Elena Gallegos is at a slightly higher elevation and more of a piñon-juniper habitat than the other open space trails in the foothills.
Before long a couple of American Robins flew into a nearby tree.
“I hear a titmouse,” Rebecca said. And then a Juniper Titmouse popped out to the edge of a juniper.We flushed a flock of Western Bluebirds; however, after we stopped for a few minutes, they settled down and one perched obligingly on top of a juniper. As we watched, he spit out a seed. ‘He’s doing is part to re-seed,” Roger commented.
Western Bluebirds were everywhere as we followed the trails through the park – our most prevalent bird.
House Finches flew inn to join the bluebirds, perching together in some bare branches.
We heard the chattering call of a woodpecker. “It should be a Ladder-backed Woodpecker,” Rebecca commented. “They like to hang out in cholla.”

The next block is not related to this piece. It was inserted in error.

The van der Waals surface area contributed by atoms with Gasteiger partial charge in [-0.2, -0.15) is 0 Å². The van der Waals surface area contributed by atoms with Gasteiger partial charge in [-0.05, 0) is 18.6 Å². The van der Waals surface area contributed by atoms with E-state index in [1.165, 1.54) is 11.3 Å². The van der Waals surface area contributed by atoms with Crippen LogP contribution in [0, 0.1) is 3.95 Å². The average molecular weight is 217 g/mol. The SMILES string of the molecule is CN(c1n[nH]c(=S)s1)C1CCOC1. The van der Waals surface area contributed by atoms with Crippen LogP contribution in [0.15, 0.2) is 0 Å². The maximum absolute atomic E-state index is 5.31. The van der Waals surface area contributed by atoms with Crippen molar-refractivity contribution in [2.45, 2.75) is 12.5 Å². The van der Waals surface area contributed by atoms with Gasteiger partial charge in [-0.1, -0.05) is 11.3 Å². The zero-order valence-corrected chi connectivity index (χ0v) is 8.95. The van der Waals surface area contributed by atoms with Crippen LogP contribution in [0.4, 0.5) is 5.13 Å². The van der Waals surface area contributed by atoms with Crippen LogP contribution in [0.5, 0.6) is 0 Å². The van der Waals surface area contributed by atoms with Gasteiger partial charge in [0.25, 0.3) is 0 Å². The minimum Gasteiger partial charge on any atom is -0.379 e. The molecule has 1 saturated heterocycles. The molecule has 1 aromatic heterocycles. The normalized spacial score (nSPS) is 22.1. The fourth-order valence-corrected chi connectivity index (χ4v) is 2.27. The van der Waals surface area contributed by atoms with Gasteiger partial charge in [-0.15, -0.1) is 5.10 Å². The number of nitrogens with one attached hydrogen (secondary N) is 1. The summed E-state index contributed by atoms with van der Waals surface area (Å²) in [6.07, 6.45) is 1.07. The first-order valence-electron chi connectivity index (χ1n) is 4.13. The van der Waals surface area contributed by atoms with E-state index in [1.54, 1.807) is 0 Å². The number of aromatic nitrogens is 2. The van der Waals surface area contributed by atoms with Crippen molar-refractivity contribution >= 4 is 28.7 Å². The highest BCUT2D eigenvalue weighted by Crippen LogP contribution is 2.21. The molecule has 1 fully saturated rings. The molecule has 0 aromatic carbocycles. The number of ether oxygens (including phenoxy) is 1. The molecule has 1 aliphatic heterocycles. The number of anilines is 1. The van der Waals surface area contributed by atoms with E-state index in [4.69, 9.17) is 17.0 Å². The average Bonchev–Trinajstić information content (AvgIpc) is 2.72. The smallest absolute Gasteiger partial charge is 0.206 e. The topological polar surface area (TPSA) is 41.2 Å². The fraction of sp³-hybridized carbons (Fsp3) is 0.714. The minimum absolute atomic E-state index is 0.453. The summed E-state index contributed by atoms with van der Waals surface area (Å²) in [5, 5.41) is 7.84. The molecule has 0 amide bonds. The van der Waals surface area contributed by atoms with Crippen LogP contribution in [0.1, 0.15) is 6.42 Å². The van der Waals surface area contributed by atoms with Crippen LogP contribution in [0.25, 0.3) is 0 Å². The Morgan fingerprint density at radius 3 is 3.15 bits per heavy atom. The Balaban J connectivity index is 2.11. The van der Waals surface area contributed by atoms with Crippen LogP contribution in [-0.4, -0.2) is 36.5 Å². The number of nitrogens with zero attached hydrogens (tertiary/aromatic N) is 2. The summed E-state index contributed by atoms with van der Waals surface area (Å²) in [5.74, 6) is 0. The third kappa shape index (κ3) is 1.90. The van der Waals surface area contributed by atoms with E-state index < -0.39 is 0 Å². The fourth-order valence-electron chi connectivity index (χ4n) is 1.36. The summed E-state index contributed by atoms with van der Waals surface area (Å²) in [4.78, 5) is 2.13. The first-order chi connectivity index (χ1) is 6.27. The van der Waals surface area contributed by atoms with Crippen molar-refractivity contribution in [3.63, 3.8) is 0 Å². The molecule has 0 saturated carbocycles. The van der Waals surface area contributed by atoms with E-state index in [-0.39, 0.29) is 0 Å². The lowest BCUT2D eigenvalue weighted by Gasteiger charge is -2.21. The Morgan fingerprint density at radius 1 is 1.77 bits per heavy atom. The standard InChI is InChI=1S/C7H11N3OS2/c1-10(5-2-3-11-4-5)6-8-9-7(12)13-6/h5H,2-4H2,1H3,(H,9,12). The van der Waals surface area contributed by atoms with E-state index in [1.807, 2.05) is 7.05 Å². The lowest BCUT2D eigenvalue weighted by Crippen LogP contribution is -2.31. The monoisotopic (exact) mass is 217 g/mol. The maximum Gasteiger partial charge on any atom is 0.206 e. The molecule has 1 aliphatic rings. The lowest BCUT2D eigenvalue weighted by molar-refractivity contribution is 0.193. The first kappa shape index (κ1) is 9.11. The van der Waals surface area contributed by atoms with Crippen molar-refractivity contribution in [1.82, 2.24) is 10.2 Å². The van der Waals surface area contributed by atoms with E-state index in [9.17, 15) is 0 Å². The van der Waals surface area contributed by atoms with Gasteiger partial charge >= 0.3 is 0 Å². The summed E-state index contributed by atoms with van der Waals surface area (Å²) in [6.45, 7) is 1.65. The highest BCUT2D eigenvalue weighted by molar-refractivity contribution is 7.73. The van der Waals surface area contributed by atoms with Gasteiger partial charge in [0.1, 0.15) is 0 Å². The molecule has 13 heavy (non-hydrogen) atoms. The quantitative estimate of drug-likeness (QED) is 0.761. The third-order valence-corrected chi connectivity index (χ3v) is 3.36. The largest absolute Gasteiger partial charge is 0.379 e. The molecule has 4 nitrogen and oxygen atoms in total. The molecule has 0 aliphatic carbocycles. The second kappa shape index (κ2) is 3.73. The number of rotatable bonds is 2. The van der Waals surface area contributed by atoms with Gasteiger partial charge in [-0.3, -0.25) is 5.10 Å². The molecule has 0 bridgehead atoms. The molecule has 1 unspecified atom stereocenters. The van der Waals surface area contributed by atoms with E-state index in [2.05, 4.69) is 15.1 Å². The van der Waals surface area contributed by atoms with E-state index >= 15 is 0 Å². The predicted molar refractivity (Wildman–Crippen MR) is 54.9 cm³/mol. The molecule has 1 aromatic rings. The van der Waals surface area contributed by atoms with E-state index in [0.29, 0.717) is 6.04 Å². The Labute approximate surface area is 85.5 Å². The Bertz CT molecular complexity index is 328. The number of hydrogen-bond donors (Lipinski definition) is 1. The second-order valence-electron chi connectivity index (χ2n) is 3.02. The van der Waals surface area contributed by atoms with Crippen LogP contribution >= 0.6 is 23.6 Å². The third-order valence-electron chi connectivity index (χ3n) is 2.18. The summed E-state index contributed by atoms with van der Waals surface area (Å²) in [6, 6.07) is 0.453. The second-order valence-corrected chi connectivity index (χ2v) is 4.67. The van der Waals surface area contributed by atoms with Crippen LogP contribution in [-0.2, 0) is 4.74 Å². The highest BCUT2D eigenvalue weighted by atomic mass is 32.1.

“There it is,” someone said, “in the row of cholla next to the fence.” We watched while it busied itself. It was a male; the red patch on top of its head was clearly visible.
“A Townsend’s,” Sarah signaled us. “It’s in the juniper with the mistletoe. It flew right into my line of sight.” That was the first of many Townsend’s Solitaires we would see that morning.
A couple of Canyon Towhees scrounged under the bushes. About that time, two Ravens flew in low, croaking as if to let us know that we were in their territory.
“Thrasher,” Sarah signaled. It flew into some bushes and out of sight. She carefully followed it until she could ID it. “Crissal,” she pronounced after she rejoined the group.
A gray-backed junco perched briefly on a bare tree. A Spotted towhee flew by and a small flock of Bushtits flew out of a pine – one-by-one. We stopped to watch a Pine Siskin eating the seeds of a snake weed plant.
A raptor soared in the distance over the foothills. After studying it we concluded that it was a Cooper’s Hawk.
It had been a beautiful morning in the foothills – with 15 species.